It was a small and unassuming painting, positioned next to a doorway so it could have easily been missed. The sweet yet realistic rendering of the rabbit caught my eye. This rabbit was upside down and its neck was at a somewhat odd angle. In front of this rabbit was a pheasant unnatural propped up and also upside down. Then in the left of the painting I saw the barrel of a shotgun leant against the edge of the table. It was so perfectly morbid that it had to be modern. But it wasn’t. Still Life with Dead Game was painted circa 1845 by William Buelow Gould.
Gould was born in the English city of Liverpool in 1801. He was transported to the convict settlement of Van Diemen’s Land in 1827 for the theft of a coat, but he had hardly led a blameless life prior to this. Although given a 7-year sentence, like most convicts, he never made the return trip. Arriving in Hobart Town he was sent to toil at the brickworks. Gould’s record while in the penal colony did not improve and after being convicted of forging a bank note he was sentenced to serve time at Macquarie Harbour. En route convicts on board mutinied and Gould was one of the convicts that assisted the officers to safety. Due to this his sentence was reduced and he was assigned to a surgeon by the name of Dr James Scott. It was here that Gould began painting technical botanical specimens. Further offences however saw Gould once again sentenced to a term at Macquarie Harbour where, on recommendation from his former master, he was assigned to act as a house servant for Dr William de Little. It was here that Gould produced his most influential work under instruction from de Little painting technical portraits of the marine life that the doctor collected from the surrounding beaches.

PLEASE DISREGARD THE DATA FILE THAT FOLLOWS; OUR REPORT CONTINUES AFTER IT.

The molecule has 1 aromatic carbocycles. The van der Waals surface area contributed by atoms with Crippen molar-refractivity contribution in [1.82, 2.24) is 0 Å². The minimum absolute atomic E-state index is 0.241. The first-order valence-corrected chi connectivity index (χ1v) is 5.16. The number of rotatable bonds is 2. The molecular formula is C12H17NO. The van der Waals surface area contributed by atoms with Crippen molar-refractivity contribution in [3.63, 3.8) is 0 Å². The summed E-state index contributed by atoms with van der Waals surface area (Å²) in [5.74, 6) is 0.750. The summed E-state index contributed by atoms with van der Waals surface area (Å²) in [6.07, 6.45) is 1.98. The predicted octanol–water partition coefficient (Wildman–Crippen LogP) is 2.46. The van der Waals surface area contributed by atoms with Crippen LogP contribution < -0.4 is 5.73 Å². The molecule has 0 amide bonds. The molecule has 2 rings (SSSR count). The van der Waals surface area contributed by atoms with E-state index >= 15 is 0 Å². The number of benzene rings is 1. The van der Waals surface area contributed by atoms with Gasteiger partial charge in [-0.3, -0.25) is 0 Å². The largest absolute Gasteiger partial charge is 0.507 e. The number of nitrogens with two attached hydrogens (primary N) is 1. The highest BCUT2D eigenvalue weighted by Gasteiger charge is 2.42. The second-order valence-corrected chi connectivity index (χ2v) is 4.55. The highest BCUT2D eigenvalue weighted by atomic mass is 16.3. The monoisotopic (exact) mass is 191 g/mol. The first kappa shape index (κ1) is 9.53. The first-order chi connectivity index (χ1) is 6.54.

In April of 2011 these collected works, Sketchbook of Fishes, was inscribed on the UNESCO Australian Memory of the World register, essentially a world heritage listing for historical documents. At the ceremony a CSIRO representative stated that these paintings are still used by scientists today and that the knowledge of scientific community about some of the specimens Gould illustrated has not progressed much since that time.
Gould was granted his certificate of freedom in 1835. Painting became his main source of income however as he descended into alcoholism his later works never reached the standards of his early years. Gould died in 1853.
Still Life with Dead Game became part of the permanent collection at the Geelong Gallery in 2008. Unfortunately due to copyright restrictions I can’t put a picture of Still Life with Dead Game up as part of this blog. So you’ll just have to visit Geelong Gallery.
Geelong Gallery is on Little Malop St, Geelong. It is open 10am to 5pm daily. Entry is free but a gold coin donation is appreciated.